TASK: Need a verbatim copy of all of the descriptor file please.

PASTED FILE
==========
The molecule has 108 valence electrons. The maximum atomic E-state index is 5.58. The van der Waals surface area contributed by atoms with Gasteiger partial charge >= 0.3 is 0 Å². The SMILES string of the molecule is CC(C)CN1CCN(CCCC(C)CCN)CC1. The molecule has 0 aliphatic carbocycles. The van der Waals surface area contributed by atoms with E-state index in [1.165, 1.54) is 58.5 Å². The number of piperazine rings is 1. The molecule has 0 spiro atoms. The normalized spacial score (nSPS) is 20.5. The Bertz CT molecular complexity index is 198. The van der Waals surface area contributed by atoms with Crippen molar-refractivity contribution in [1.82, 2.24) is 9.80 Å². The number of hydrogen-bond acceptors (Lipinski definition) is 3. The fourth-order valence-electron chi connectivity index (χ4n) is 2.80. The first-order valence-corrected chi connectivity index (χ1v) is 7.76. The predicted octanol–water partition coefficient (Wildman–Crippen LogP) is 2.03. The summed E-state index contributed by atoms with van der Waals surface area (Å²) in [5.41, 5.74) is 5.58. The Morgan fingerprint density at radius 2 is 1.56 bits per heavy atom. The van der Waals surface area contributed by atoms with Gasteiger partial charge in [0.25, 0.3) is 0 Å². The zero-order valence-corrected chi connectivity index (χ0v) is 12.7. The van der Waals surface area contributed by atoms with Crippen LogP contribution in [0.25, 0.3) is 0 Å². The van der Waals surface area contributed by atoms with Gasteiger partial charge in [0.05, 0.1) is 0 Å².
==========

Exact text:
The molecule has 108 valence electrons. The maximum atomic E-state index is 5.58. The van der Waals surface area contributed by atoms with Gasteiger partial charge >= 0.3 is 0 Å². The SMILES string of the molecule is CC(C)CN1CCN(CCCC(C)CCN)CC1. The molecule has 0 aliphatic carbocycles. The van der Waals surface area contributed by atoms with E-state index in [1.165, 1.54) is 58.5 Å². The number of piperazine rings is 1. The molecule has 0 spiro atoms. The normalized spacial score (nSPS) is 20.5. The Bertz CT molecular complexity index is 198. The van der Waals surface area contributed by atoms with Crippen molar-refractivity contribution in [1.82, 2.24) is 9.80 Å². The number of hydrogen-bond acceptors (Lipinski definition) is 3. The fourth-order valence-electron chi connectivity index (χ4n) is 2.80. The first-order valence-corrected chi connectivity index (χ1v) is 7.76. The predicted octanol–water partition coefficient (Wildman–Crippen LogP) is 2.03. The summed E-state index contributed by atoms with van der Waals surface area (Å²) in [5.41, 5.74) is 5.58. The Morgan fingerprint density at radius 2 is 1.56 bits per heavy atom. The van der Waals surface area contributed by atoms with Gasteiger partial charge in [0.25, 0.3) is 0 Å². The zero-order valence-corrected chi connectivity index (χ0v) is 12.7. The van der Waals surface area contributed by atoms with Crippen LogP contribution in [0.25, 0.3) is 0 Å². The van der Waals surface area contributed by atoms with Gasteiger partial charge in [0.05, 0.1) is 0 Å².